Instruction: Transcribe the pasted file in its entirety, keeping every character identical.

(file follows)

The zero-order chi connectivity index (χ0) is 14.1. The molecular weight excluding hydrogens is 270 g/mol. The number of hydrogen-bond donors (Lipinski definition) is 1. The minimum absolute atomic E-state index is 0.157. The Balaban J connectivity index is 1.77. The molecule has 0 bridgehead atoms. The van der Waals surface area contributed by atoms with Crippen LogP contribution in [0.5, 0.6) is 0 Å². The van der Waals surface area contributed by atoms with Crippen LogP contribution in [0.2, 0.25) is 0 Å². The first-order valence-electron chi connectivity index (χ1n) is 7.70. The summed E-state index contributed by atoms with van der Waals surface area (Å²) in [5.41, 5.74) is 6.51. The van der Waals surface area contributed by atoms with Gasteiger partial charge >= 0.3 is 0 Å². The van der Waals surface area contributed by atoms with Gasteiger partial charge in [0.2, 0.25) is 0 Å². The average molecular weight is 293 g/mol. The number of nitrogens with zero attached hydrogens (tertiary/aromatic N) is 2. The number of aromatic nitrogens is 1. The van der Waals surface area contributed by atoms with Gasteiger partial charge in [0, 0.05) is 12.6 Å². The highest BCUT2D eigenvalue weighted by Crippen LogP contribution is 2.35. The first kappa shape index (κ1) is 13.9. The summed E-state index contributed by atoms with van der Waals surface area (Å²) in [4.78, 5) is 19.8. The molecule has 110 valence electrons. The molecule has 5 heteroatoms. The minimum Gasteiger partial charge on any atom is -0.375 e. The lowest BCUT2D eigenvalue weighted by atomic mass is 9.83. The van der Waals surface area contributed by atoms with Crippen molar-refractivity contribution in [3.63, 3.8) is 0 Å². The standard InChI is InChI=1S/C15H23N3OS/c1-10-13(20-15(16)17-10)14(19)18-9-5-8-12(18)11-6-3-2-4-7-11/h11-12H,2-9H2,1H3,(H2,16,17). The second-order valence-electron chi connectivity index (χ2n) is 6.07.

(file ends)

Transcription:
The zero-order chi connectivity index (χ0) is 14.1. The molecular weight excluding hydrogens is 270 g/mol. The number of hydrogen-bond donors (Lipinski definition) is 1. The minimum absolute atomic E-state index is 0.157. The Balaban J connectivity index is 1.77. The molecule has 0 bridgehead atoms. The van der Waals surface area contributed by atoms with Crippen LogP contribution in [0.5, 0.6) is 0 Å². The van der Waals surface area contributed by atoms with Crippen LogP contribution in [0.2, 0.25) is 0 Å². The first-order valence-electron chi connectivity index (χ1n) is 7.70. The summed E-state index contributed by atoms with van der Waals surface area (Å²) in [5.41, 5.74) is 6.51. The van der Waals surface area contributed by atoms with Gasteiger partial charge >= 0.3 is 0 Å². The van der Waals surface area contributed by atoms with Gasteiger partial charge in [0.2, 0.25) is 0 Å². The average molecular weight is 293 g/mol. The number of nitrogens with zero attached hydrogens (tertiary/aromatic N) is 2. The number of aromatic nitrogens is 1. The van der Waals surface area contributed by atoms with Gasteiger partial charge in [0, 0.05) is 12.6 Å². The highest BCUT2D eigenvalue weighted by Crippen LogP contribution is 2.35. The first kappa shape index (κ1) is 13.9. The summed E-state index contributed by atoms with van der Waals surface area (Å²) in [4.78, 5) is 19.8. The molecule has 110 valence electrons. The molecule has 5 heteroatoms. The minimum Gasteiger partial charge on any atom is -0.375 e. The lowest BCUT2D eigenvalue weighted by atomic mass is 9.83. The van der Waals surface area contributed by atoms with Crippen molar-refractivity contribution in [3.63, 3.8) is 0 Å². The standard InChI is InChI=1S/C15H23N3OS/c1-10-13(20-15(16)17-10)14(19)18-9-5-8-12(18)11-6-3-2-4-7-11/h11-12H,2-9H2,1H3,(H2,16,17). The second-order valence-electron chi connectivity index (χ2n) is 6.07.